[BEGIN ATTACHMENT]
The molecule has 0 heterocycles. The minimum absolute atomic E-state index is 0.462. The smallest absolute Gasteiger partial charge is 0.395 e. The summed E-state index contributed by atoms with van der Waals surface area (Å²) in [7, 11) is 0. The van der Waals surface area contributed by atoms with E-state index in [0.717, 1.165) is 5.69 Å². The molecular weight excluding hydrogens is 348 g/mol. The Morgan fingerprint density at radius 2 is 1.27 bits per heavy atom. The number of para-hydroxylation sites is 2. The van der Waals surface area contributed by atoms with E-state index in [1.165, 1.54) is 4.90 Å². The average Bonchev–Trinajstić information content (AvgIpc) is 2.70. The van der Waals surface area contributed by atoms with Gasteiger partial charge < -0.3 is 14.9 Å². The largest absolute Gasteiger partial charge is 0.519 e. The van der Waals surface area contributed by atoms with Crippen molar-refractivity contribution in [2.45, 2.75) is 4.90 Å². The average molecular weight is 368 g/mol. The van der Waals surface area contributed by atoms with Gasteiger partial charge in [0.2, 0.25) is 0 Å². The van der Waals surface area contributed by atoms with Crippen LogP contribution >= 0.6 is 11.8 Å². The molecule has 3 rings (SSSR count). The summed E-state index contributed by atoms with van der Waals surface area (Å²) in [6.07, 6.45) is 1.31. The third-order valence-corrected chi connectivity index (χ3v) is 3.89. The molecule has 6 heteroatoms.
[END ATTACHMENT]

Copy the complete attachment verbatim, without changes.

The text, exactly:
The molecule has 0 heterocycles. The minimum absolute atomic E-state index is 0.462. The smallest absolute Gasteiger partial charge is 0.395 e. The summed E-state index contributed by atoms with van der Waals surface area (Å²) in [7, 11) is 0. The van der Waals surface area contributed by atoms with E-state index in [0.717, 1.165) is 5.69 Å². The molecular weight excluding hydrogens is 348 g/mol. The Morgan fingerprint density at radius 2 is 1.27 bits per heavy atom. The number of para-hydroxylation sites is 2. The van der Waals surface area contributed by atoms with E-state index in [1.165, 1.54) is 4.90 Å². The average Bonchev–Trinajstić information content (AvgIpc) is 2.70. The van der Waals surface area contributed by atoms with Gasteiger partial charge < -0.3 is 14.9 Å². The largest absolute Gasteiger partial charge is 0.519 e. The van der Waals surface area contributed by atoms with Crippen molar-refractivity contribution in [2.45, 2.75) is 4.90 Å². The average molecular weight is 368 g/mol. The van der Waals surface area contributed by atoms with Gasteiger partial charge in [0.2, 0.25) is 0 Å². The van der Waals surface area contributed by atoms with Crippen LogP contribution >= 0.6 is 11.8 Å². The molecule has 3 rings (SSSR count). The summed E-state index contributed by atoms with van der Waals surface area (Å²) in [6.07, 6.45) is 1.31. The third-order valence-corrected chi connectivity index (χ3v) is 3.89. The molecule has 6 heteroatoms.